If you’ve experienced a urinary tract infection (UTI),
there’s no doubt you’re familiar with the pain or burning sensation and urge to
urinate only to run to ladies room to pee a few drops, if any. Due to our
anatomy, women are 50% more likely of getting UTI’s than men. What causes UTI’s
and how are they treated?
Pain or burning when you pee is typically the first sign
of a UTI. If you experience pain or burning once and not again for the rest of
the day and don't show any other signs or symptoms, it’s likely your body has
already flushed out the bacteria. If however, all you can think of is how badly
you have to pee (and you just went), you probably have a UTI. The majority of
UTI’s are caused by the bacterium Escherichia coli. This bacteria irritates the urethra
and the lining of the bladder, causing the infection and the constant urge to urinate.
Certain risk factors can increase the likelihood of
getting a UTI. Women who are sexually active, or have multiple partners tend to
be more at risk. If you have problems emptying your bladder, kidney stones or
have a catheter you may also be more prone. If you take a lot of antibiotics,
be careful. Heavy use of antibiotics can disrupt the natural flora of the
urinary tract causing you to get a UTI. Pregnant women also run a higher risk
of developing urinary tract infections due to hormonal changes.
There are many symptoms associated with a urinary tract
infection. The most common is the strong urge and increased frequency to go,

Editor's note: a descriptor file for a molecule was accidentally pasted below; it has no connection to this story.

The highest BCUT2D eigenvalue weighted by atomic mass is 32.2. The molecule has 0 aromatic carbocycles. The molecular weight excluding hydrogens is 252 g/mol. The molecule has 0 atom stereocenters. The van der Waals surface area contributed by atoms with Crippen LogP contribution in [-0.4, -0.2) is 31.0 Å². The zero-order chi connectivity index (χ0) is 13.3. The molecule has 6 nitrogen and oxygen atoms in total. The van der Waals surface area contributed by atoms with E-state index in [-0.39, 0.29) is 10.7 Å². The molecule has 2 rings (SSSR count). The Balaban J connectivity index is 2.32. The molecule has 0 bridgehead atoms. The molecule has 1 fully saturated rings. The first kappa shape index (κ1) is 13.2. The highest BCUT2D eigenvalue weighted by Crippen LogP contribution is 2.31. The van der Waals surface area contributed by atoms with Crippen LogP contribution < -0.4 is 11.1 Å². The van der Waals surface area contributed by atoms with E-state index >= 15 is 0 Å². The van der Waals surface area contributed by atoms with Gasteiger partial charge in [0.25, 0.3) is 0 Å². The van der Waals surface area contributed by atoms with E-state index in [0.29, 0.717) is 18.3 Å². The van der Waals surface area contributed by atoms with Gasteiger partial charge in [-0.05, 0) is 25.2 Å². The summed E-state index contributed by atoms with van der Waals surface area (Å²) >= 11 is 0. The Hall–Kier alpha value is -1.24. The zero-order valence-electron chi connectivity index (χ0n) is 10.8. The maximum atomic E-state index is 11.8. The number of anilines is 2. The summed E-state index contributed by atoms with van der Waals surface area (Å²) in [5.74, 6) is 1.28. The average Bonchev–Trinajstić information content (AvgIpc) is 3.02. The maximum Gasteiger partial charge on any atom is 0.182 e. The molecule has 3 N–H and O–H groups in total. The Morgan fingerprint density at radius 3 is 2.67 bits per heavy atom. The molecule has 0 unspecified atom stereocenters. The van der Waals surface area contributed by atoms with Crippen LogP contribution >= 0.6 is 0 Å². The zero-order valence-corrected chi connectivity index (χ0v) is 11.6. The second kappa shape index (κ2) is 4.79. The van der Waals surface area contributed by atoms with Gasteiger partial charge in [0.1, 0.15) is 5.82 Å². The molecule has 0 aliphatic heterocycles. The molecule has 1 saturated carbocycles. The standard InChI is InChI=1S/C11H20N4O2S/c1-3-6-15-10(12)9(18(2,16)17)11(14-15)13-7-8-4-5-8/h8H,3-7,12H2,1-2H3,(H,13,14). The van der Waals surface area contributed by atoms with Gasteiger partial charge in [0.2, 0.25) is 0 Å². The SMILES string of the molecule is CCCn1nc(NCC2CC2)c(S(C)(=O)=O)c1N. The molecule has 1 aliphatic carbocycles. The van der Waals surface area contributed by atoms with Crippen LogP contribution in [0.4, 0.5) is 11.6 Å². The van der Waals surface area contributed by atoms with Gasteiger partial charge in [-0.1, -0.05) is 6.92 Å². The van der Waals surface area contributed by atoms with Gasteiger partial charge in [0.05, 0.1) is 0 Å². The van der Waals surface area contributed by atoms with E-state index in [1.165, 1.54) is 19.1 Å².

and burning with urination. Many women also experience pressure and/or pain in
the pelvic area. Other symptoms include cloudy or bloody urine, or urine that
looks like tea, and has a strong odor. If a urinary tract infection spreads to
the kidneys, it’s not uncommon to run a fever.
If you’re on the high risk side of
the fence, there are several measures you can take to reduce the risk of
developing a urinary tract infection:
Drink lots of water daily and urinate frequently.
Avoid alcohol and caffeine; both can irritate the
Wear cotton underwear and loose-fitting clothing.
Take showers instead of baths.
Avoid using any perfumed products, or oils in the
Urinate shortly after sex.
Wipe from front to back after urinating and bowel
Keep the genital area clean.
Use sanitary pads or menstrual cups over tampons.
Avoid using a diaphragm or spermicide for birth
common and effective form of treatment for a UTI is antibiotics. Sometimes,
bacteria develop a resistance to antibiotics. It’s important to visit your
doctor and have a urine culture performed. Results from your urine culture can help
your doctor select an antibiotic treatment that will work best for you. It’s
imperative to see your doctor if you are experiencing any UTI symptoms and get
treated before it becomes a more severe infection involving your kidneys.